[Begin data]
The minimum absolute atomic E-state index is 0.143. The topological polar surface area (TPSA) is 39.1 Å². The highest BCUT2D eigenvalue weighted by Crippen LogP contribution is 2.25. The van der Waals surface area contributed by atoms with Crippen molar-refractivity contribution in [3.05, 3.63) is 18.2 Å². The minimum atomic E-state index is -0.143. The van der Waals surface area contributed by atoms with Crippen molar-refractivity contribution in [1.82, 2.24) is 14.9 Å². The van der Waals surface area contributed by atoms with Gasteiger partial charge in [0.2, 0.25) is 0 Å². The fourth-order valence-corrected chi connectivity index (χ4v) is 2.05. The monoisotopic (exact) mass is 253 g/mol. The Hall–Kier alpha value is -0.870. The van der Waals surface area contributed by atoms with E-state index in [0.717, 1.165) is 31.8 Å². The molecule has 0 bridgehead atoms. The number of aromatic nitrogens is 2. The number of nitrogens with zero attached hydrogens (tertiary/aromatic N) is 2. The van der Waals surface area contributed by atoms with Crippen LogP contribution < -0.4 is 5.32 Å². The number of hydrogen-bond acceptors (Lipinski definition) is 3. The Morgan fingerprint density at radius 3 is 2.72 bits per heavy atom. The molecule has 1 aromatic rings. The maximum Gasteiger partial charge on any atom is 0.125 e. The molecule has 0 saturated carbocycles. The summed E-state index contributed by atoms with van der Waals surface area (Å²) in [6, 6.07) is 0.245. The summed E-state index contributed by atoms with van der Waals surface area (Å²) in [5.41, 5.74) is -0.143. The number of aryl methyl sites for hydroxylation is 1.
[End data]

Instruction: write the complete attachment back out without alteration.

The minimum absolute atomic E-state index is 0.143. The topological polar surface area (TPSA) is 39.1 Å². The highest BCUT2D eigenvalue weighted by Crippen LogP contribution is 2.25. The van der Waals surface area contributed by atoms with Crippen molar-refractivity contribution in [3.05, 3.63) is 18.2 Å². The minimum atomic E-state index is -0.143. The van der Waals surface area contributed by atoms with Crippen molar-refractivity contribution in [1.82, 2.24) is 14.9 Å². The van der Waals surface area contributed by atoms with Gasteiger partial charge in [0.2, 0.25) is 0 Å². The fourth-order valence-corrected chi connectivity index (χ4v) is 2.05. The monoisotopic (exact) mass is 253 g/mol. The Hall–Kier alpha value is -0.870. The van der Waals surface area contributed by atoms with E-state index in [0.717, 1.165) is 31.8 Å². The molecule has 0 bridgehead atoms. The number of aromatic nitrogens is 2. The number of nitrogens with zero attached hydrogens (tertiary/aromatic N) is 2. The van der Waals surface area contributed by atoms with Crippen LogP contribution < -0.4 is 5.32 Å². The number of hydrogen-bond acceptors (Lipinski definition) is 3. The Morgan fingerprint density at radius 3 is 2.72 bits per heavy atom. The molecule has 1 aromatic rings. The maximum Gasteiger partial charge on any atom is 0.125 e. The molecule has 0 saturated carbocycles. The summed E-state index contributed by atoms with van der Waals surface area (Å²) in [6, 6.07) is 0.245. The summed E-state index contributed by atoms with van der Waals surface area (Å²) in [5.41, 5.74) is -0.143. The number of aryl methyl sites for hydroxylation is 1.